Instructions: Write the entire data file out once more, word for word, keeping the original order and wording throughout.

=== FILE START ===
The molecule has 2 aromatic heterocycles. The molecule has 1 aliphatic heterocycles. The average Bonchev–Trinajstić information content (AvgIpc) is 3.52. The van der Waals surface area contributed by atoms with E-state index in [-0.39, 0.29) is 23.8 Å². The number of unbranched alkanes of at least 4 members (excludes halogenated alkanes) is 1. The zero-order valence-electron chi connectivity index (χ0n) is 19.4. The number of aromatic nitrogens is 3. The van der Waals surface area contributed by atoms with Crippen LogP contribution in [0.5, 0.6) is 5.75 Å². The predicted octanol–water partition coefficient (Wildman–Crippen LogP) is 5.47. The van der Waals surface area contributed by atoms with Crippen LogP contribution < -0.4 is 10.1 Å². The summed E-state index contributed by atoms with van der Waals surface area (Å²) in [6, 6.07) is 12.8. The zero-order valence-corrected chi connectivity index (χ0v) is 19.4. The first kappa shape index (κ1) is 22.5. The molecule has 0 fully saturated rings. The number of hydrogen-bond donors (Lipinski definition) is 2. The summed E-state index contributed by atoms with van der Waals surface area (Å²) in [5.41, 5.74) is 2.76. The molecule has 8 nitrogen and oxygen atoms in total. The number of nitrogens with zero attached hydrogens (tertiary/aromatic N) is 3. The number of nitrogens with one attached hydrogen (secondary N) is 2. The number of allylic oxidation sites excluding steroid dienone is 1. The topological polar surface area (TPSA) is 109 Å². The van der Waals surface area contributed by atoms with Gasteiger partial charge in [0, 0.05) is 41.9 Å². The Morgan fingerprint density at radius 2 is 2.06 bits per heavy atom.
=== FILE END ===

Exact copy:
The molecule has 2 aromatic heterocycles. The molecule has 1 aliphatic heterocycles. The average Bonchev–Trinajstić information content (AvgIpc) is 3.52. The van der Waals surface area contributed by atoms with E-state index in [-0.39, 0.29) is 23.8 Å². The number of unbranched alkanes of at least 4 members (excludes halogenated alkanes) is 1. The zero-order valence-electron chi connectivity index (χ0n) is 19.4. The number of aromatic nitrogens is 3. The van der Waals surface area contributed by atoms with Crippen LogP contribution in [0.5, 0.6) is 5.75 Å². The predicted octanol–water partition coefficient (Wildman–Crippen LogP) is 5.47. The van der Waals surface area contributed by atoms with Crippen LogP contribution < -0.4 is 10.1 Å². The summed E-state index contributed by atoms with van der Waals surface area (Å²) in [6, 6.07) is 12.8. The zero-order valence-corrected chi connectivity index (χ0v) is 19.4. The first kappa shape index (κ1) is 22.5. The molecule has 0 fully saturated rings. The number of hydrogen-bond donors (Lipinski definition) is 2. The summed E-state index contributed by atoms with van der Waals surface area (Å²) in [5.41, 5.74) is 2.76. The molecule has 8 nitrogen and oxygen atoms in total. The number of nitrogens with zero attached hydrogens (tertiary/aromatic N) is 3. The number of nitrogens with one attached hydrogen (secondary N) is 2. The number of allylic oxidation sites excluding steroid dienone is 1. The topological polar surface area (TPSA) is 109 Å². The van der Waals surface area contributed by atoms with Gasteiger partial charge in [0, 0.05) is 41.9 Å². The Morgan fingerprint density at radius 2 is 2.06 bits per heavy atom.